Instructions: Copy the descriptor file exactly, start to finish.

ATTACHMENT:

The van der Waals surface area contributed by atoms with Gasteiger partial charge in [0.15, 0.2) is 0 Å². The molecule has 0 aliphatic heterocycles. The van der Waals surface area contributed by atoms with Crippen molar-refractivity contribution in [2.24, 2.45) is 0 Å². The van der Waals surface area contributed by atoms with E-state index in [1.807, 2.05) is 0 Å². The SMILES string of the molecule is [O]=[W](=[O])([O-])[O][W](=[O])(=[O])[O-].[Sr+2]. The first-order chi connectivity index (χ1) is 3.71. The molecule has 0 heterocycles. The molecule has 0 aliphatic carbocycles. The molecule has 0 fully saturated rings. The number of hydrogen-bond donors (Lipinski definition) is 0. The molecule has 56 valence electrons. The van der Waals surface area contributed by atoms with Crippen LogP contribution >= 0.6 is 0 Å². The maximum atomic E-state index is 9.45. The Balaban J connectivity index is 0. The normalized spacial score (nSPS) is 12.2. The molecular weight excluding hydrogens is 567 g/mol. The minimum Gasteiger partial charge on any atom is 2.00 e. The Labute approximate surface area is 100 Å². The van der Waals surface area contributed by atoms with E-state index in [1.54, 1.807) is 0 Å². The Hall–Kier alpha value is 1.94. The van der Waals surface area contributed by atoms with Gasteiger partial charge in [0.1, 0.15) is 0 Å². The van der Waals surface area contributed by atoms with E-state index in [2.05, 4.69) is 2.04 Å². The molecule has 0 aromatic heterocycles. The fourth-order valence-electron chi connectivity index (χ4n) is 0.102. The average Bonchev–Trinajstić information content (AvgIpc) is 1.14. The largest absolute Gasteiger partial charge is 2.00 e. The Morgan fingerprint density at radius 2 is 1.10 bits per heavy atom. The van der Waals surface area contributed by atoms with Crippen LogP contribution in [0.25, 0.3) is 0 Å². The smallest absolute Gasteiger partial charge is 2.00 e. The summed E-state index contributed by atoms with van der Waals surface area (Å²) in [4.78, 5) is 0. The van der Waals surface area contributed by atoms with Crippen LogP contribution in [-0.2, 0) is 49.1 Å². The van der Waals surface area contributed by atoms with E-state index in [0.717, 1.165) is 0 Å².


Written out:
The van der Waals surface area contributed by atoms with Gasteiger partial charge in [0.15, 0.2) is 0 Å². The molecule has 0 aliphatic heterocycles. The van der Waals surface area contributed by atoms with Crippen molar-refractivity contribution in [2.24, 2.45) is 0 Å². The van der Waals surface area contributed by atoms with E-state index in [1.807, 2.05) is 0 Å². The SMILES string of the molecule is [O]=[W](=[O])([O-])[O][W](=[O])(=[O])[O-].[Sr+2]. The first-order chi connectivity index (χ1) is 3.71. The molecule has 0 heterocycles. The molecule has 0 aliphatic carbocycles. The molecule has 0 fully saturated rings. The number of hydrogen-bond donors (Lipinski definition) is 0. The molecule has 56 valence electrons. The van der Waals surface area contributed by atoms with Crippen LogP contribution >= 0.6 is 0 Å². The maximum atomic E-state index is 9.45. The Balaban J connectivity index is 0. The normalized spacial score (nSPS) is 12.2. The molecular weight excluding hydrogens is 567 g/mol. The minimum Gasteiger partial charge on any atom is 2.00 e. The Labute approximate surface area is 100 Å². The van der Waals surface area contributed by atoms with E-state index in [1.54, 1.807) is 0 Å². The Hall–Kier alpha value is 1.94. The van der Waals surface area contributed by atoms with Gasteiger partial charge in [0.1, 0.15) is 0 Å². The van der Waals surface area contributed by atoms with E-state index in [2.05, 4.69) is 2.04 Å². The molecule has 0 aromatic heterocycles. The fourth-order valence-electron chi connectivity index (χ4n) is 0.102. The average Bonchev–Trinajstić information content (AvgIpc) is 1.14. The largest absolute Gasteiger partial charge is 2.00 e. The Morgan fingerprint density at radius 2 is 1.10 bits per heavy atom. The van der Waals surface area contributed by atoms with Crippen LogP contribution in [0.25, 0.3) is 0 Å². The smallest absolute Gasteiger partial charge is 2.00 e. The summed E-state index contributed by atoms with van der Waals surface area (Å²) in [4.78, 5) is 0. The van der Waals surface area contributed by atoms with Crippen LogP contribution in [-0.2, 0) is 49.1 Å². The van der Waals surface area contributed by atoms with E-state index in [0.717, 1.165) is 0 Å².